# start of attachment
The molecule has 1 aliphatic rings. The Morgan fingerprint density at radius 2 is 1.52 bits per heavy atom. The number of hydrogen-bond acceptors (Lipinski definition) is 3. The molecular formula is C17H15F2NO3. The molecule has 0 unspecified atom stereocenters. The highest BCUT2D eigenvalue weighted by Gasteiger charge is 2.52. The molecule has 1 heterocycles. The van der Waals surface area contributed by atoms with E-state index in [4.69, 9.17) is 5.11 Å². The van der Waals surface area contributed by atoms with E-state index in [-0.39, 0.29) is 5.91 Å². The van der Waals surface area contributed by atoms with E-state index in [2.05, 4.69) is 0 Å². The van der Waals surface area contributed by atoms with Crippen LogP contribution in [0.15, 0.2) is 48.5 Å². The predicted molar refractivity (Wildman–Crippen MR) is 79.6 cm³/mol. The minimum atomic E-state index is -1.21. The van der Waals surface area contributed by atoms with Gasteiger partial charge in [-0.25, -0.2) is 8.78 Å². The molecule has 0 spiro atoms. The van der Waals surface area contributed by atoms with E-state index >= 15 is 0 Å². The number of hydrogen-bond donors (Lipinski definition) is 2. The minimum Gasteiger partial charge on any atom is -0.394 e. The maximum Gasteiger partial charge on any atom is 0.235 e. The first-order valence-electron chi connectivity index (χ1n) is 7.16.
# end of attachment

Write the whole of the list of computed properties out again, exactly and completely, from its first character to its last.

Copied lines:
The molecule has 1 aliphatic rings. The Morgan fingerprint density at radius 2 is 1.52 bits per heavy atom. The number of hydrogen-bond acceptors (Lipinski definition) is 3. The molecular formula is C17H15F2NO3. The molecule has 0 unspecified atom stereocenters. The highest BCUT2D eigenvalue weighted by Gasteiger charge is 2.52. The molecule has 1 heterocycles. The van der Waals surface area contributed by atoms with E-state index in [4.69, 9.17) is 5.11 Å². The van der Waals surface area contributed by atoms with E-state index in [-0.39, 0.29) is 5.91 Å². The van der Waals surface area contributed by atoms with E-state index in [2.05, 4.69) is 0 Å². The van der Waals surface area contributed by atoms with Crippen LogP contribution in [0.15, 0.2) is 48.5 Å². The predicted molar refractivity (Wildman–Crippen MR) is 79.6 cm³/mol. The minimum atomic E-state index is -1.21. The van der Waals surface area contributed by atoms with Gasteiger partial charge in [-0.25, -0.2) is 8.78 Å². The molecule has 0 spiro atoms. The van der Waals surface area contributed by atoms with E-state index >= 15 is 0 Å². The number of hydrogen-bond donors (Lipinski definition) is 2. The minimum Gasteiger partial charge on any atom is -0.394 e. The maximum Gasteiger partial charge on any atom is 0.235 e. The first-order valence-electron chi connectivity index (χ1n) is 7.16.